Synthetic Art Could Help AI Systems Learn

Using AI to craft more illustrative training images builds keener neural nets

3 min read
Illustrative image of a brain linked to a dozen different images.
Alex Shipps/MIT CSAIL/Midjourney

AI systems may perform better at identifying pictures when they are trained on AI-generated art that has been tailored to “teach” concepts behind the images, a new study finds.

Artificial intelligence systems, such as those used to recognize faces, are usually trained on data collected from the real world. In the 1990s, researchers manually captured photographs to build image collections, while in the 2000s, they started trawling the Internet for data.

However, raw data often includes significant gaps and other problems that, if not accounted for, can lead to major blunders. For example, commercial facial-recognition systems were often trained on image databases whose pictures of faces were often light-skinned. This meant they often fared poorly at recognizing dark-skinned people. Curating databases to address these kinds of flaws is often a costly, laborious affair.

“Our study is among the first to demonstrate that using solely synthetic images can potentially lead to better representation learning than using real data.”
—Lijie Fan, MIT

Scientists had previously suggested that AI art generators might be able to help avoid the problems that come with collecting and curating real-world images. Now researchers find image-recognition AI systems trained off synthetic art can actually perform better than ones fed pictures of the real world.

Text-to-image generative AIproducts such as DALL-E 2, Stable Diffusion, and Midjourney now regularly conjure images based on text descriptions. “These models are now capable of generating photorealistic images of exceptionally high quality,” says study co-lead author Lijie Fan, a computer scientist at MIT. “Moreover, these models offer significant control over the content of the generated images. This capability enables the creation of a wide variety of images depicting similar concepts, offering the flexibility to tailor the dataset to suit specific tasks.”

In the new study, researchers developed an AI learning strategy dubbed StableRep. This new technique fed AIs pictures that Stable Diffusion generated when given text captions from image databases such as RedCaps.

The scientists had StableRep produce multiple pictures from identical text prompts. It then had the AI system examine these images as depictions of the same underlying theme. The aim of this strategy was to help the neural network learn more about the concepts behind the images.

In addition, the researchers developed StableRep+. This enhanced strategy not only trained off pictures but also examined text from image captions. In experiments, when trained with 10 million synthetic images, StableRep+ displayed an accuracy of 73.5 percent. In contrast, the AI system CLIP showed an accuracy of 72.9 percent when trained on 50 million real images and captions. In other words, StableRep+ achieved comparable performance with a data source that’s one-fifth as big.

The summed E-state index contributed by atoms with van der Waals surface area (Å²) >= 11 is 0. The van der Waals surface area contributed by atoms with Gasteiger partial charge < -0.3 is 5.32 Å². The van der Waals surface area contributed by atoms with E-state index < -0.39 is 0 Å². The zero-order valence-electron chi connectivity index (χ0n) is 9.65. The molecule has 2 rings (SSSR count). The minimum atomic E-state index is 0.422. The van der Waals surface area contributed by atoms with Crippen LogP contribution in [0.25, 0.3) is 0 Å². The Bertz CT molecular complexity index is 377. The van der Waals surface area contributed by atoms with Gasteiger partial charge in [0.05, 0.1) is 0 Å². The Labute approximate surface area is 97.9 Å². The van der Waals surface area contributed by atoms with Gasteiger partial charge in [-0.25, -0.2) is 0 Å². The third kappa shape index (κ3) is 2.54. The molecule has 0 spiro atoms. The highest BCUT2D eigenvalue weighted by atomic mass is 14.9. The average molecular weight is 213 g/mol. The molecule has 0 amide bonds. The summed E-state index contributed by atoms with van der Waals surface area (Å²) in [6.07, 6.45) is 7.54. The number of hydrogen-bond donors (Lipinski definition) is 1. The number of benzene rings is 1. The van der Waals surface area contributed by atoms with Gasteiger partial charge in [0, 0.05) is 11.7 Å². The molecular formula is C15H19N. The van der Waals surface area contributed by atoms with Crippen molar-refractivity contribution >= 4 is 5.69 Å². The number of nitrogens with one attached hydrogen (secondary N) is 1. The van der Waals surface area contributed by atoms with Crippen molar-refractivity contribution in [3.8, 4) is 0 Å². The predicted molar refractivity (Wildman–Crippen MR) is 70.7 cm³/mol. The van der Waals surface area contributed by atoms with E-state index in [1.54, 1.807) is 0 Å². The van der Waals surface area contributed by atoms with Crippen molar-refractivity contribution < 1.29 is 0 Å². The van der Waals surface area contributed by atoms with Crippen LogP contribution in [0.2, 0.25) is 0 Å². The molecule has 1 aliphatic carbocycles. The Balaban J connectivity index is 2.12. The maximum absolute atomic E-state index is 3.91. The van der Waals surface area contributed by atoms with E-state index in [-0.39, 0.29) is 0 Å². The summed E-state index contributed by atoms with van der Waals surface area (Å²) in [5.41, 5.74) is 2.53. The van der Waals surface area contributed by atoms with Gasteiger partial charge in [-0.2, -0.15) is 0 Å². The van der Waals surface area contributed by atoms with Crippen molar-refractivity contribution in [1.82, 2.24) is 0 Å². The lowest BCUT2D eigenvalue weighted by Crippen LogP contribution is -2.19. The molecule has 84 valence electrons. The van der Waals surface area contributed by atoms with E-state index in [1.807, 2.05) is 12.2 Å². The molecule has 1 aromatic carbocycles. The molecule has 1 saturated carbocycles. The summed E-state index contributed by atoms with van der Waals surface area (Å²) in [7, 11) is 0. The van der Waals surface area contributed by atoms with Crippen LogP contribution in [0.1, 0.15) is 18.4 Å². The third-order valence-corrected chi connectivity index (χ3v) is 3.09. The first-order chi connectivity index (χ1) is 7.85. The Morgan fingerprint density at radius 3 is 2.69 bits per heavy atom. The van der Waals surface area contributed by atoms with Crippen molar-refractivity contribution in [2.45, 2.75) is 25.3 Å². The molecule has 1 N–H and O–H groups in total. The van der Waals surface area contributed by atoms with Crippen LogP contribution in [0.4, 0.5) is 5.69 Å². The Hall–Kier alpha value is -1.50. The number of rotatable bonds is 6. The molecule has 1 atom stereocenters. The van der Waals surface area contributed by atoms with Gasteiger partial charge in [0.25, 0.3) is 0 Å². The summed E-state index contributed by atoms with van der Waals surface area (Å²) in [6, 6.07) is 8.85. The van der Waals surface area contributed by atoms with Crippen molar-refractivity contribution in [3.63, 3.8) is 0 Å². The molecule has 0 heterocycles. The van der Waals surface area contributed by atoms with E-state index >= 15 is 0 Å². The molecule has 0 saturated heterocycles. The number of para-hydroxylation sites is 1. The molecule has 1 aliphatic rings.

“Our study is among the first to demonstrate that using solely synthetic images can potentially lead to better representation learning than using real data in a large-scale setting,” Fan says.

It remains uncertain why AIs perform better when they learn from synthetic images rather than real pictures. The researchers suggest one possibility is that AI art generators may provide a greater degree of control over the training data. Another is that generative AI may be able to generalize beyond the raw data it learns from to produce a richer training set than real data.

The researchers caution this work faces many potential concerns. For instance, AI art generators are often trained on uncurated data, which may be loaded with hidden biases and other problems. In addition, these systems often fail to supply proper attribution to where their data came from, leading to copyright and other legal battles.

Furthermore, AI art generators are so far relatively slow, ranging from 0.8 to 2.2 seconds per image, currently limiting how well StableRep can scale. Also, the researchers note that StableRep images do not always match the intention of the text prompts they are given, which could impact the overall quality and usefulness of the synthetic images. Moreover, text prompts run the risk of bias, and so require mindful design.

In the future, in addition to addressing the above concerns, the scientists would like to further scale up the size of synthetic image datasets. “Our current study is conducted on datasets in the tens of millions range, while the largest image-text datasets available now contain billions of samples,” Fan says. “Exploring how synthetic data performs at these larger scales presents an intriguing opportunity for further research.”

All in all, “synthetic data is getting popular in various domains, including medical image analysis, robotics, and so on,” Fan says. The strategy the researchers developed in this study may hold “significant potential for application in these areas as well. Our method could be particularly beneficial in environments where acquiring large volumes of real data is challenging or impractical.”

The scientists will detail their findings on 14 December at the Conference on Neural Information Processing Systems (NeurIPS) in New Orleans.

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